The 10 Best Mexican Tennis Players of All-Time

Mexico is better known for a wide range of sports before tennis. There are Mexican tennis players. The issue is that they aren’t very notable by world standards. Despite this, there have been some very formidable Mexican tennis players, most of whom played in the past rather than in the present.

Here are 10 of the best Mexican tennis players to ever play:

10. Marcello Lara

Marcello Lara was born in Mexico City. That is something interested individuals will see more than once on this list. After all, Mexico City had a large population before it was Mexico City because it was founded on the site of Mexico-Tenochtitlan.

Its population surged during the second half of the 20th century because of domestic migration, though that has given ground to natural growth as the main source of the city’s continuing population increase in more recent decades. Regardless, Lara is on this list because he won a decent number of victories over his career, which enabled him to secure two doubles titles in the 1970s.

9. Bruno Echagaray

For instance, Bruno Echagaray is another Mexican tennis player born in Mexico City. In his case, he was born in 1983, meaning he played from 2000 to 2010. Echagaray did well enough during that time. He peaked at number 156 for singles and number 162 for doubles. Moreover, he earned more than $223,000 even though he never won any titles.

8. Santiago Gonzalez

Santiago Gonzalez has been playing ever since he turned pro in 2001. He peaked at the number 155 position for singles, which isn’t much higher than Echagaray’s performance. In contrast, he peaked at the number 22 position for doubles, which is a much more impressive number.

Gonzalez managed this because he is genuinely a formidable force in doubles and mixed doubles tennis. He isn’t quite top-tier. Even so, it is telling that he has reached the finals of a Grand Slam tournament on three separate occasions. Thanks to these performances, Gonzalez has earned more than $2.7 million in prize money.

7. Joaquin Loyo-Mayo

Joaquin Loyo-Mayo was a member of a much earlier generation. As such, he played in the 1960s and 1970s. That is important because mentions that ATP rankings started seeing use during the mid-1970s, which would have been towards the tail end of his career. Despite this, Loyo-Mayo reached the 99th position in the world in April 1976.

6. Leonardo Lavalle

Leonardo Lavalle played from 1985 to 1998. He never won any Grand Slam titles, but he did win a singles title plus five doubles titles. His victories propelled him to number 51 in the world for singles in March 1986 and number 23 in the world for doubles in April 1992. Lavalle even competed in the 1992 Summer Olympics in Barcelona. Unfortunately, he was defeated in the quarterfinals by Spain’s Jordi Arrese, who went on to win the silver medal for the event.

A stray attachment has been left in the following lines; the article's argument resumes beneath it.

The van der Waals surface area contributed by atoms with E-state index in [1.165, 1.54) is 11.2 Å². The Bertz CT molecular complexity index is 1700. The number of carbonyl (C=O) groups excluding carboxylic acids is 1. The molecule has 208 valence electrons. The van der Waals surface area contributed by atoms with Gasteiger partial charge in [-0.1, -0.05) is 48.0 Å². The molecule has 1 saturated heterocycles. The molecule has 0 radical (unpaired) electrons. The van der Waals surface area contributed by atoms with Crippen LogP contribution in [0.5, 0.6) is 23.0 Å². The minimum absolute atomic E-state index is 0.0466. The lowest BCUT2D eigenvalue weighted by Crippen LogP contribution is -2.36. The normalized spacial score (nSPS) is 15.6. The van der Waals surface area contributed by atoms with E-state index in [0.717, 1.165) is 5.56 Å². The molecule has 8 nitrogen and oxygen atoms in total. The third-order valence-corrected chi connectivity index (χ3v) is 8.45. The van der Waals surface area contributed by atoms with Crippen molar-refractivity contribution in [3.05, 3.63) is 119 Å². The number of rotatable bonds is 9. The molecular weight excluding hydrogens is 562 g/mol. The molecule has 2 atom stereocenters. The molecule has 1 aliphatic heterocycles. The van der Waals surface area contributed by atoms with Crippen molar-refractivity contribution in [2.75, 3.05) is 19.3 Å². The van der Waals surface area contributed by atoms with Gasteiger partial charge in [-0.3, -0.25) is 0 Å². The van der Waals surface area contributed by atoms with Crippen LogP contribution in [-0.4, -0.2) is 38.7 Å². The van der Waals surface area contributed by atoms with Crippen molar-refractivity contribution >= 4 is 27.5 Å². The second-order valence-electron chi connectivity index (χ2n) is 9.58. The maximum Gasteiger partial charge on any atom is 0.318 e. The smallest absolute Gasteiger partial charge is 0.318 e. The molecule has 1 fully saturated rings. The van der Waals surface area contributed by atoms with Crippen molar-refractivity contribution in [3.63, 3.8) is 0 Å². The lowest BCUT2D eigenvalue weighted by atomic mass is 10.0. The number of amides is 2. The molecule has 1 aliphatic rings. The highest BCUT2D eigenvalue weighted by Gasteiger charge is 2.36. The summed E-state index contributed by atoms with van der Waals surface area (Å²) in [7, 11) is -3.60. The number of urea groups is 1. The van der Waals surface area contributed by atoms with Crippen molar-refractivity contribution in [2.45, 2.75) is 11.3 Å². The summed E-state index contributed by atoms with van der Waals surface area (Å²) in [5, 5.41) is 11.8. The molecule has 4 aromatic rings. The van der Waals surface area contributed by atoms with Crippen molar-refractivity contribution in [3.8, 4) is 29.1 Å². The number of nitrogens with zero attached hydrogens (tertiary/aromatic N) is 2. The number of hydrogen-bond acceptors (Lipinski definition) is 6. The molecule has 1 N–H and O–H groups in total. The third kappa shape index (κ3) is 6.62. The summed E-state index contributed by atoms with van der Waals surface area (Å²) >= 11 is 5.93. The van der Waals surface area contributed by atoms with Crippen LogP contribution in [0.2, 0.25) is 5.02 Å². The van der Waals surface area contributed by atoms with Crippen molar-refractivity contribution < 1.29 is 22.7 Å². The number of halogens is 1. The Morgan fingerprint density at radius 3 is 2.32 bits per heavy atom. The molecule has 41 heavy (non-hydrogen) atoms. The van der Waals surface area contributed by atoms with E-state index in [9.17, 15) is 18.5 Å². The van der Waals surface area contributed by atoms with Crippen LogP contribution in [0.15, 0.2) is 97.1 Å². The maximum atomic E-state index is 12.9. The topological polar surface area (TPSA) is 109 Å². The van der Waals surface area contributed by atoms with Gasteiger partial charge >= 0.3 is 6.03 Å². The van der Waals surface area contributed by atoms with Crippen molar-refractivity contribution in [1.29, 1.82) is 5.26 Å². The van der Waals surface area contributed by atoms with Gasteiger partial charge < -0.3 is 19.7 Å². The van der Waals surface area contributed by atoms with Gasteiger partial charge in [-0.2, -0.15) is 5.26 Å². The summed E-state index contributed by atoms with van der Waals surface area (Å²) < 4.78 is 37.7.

5. Luis Herrera

Luis Herrera started playing a bit later than Lavalle in the late 1980s rather than in the mid-1980s. He never won any titles. Curiously, he managed to reach the number 49 position for singles anyways. Herrera was a frequent sight at Grand Slam tournaments in the late 1980s and early 1990s.

The issue is that he never managed to get very far in them. Specifically, the furthest Herrera ever got was the third round at Wimbledon in 1992. Other than that, he reached the second round at the French Open in 1989, though that was in the doubles competition rather than the singles competition.

4. Yola Ramirez

Yola Ramirez seems to be the best-known female Mexican tennis player. She was active during the 1950s and 1960s. In that period, her victories enabled her to become the sixth-highest-ranking female tennis player in the world. Titles-wise, Ramirez did quite well.

She made it to the finals of the French Open on two separate occasions but never won a Grand Slam singles title. However, she had better luck with the doubles competition where she won one Grand Slam doubles title and one Grand Slam mixed doubles title.

3. John Doeg

John Doeg is a bit of an edge case. He was born in the city of Guaymas in the state of Sonora in 1908. Later, he became an American citizen in 1933, which was midway through his tennis career from 1927 to 1940. In any case, Doeg reached the number four position in 1930.

One can question about how comparable being high-ranked in the 1930s is to being high-ranked in more decades. Still, Doeg did win both a Grand Slam singles title and a Grand Slam doubles title in the same year, which gives him a great deal of credibility no matter what people think about that issue.

2. Raul Ramirez

There can be no doubt that Raul Ramirez was one of the best tennis players of his time during the 1970s and the 1980s. After all, he peaked at the number four position for singles. Furthermore, he peaked at the number one position for doubles. On top of these things, Ramirez managed to consistently win tournaments.

He won 19 singles titles and 60 doubles titles, which made it very clear that his rankings were no flukes. He even managed to win not one, not two, but three Grand Slam doubles titles. The first was the French Open in 1975. Then, he followed up by winning Wimbledon in 1976 and a second French Open in 1977.

1. Rafael Osuna

Rafael Osuna is the undisputed choice for the best Mexican tennis player to emerge so far. Indeed, he is the only Mexican tennis player who has been admitted into the International Tennis Hall of Fame, which is no small honor.

As for how Osuna earned that honor, he won four Grand Slam titles and two Olympic gold medals in exhibition events. Sadly, Osuna could have achieved even more as a tennis player if it wasn’t for the airplane crash that killed him when he was just 30 years old in 1969.

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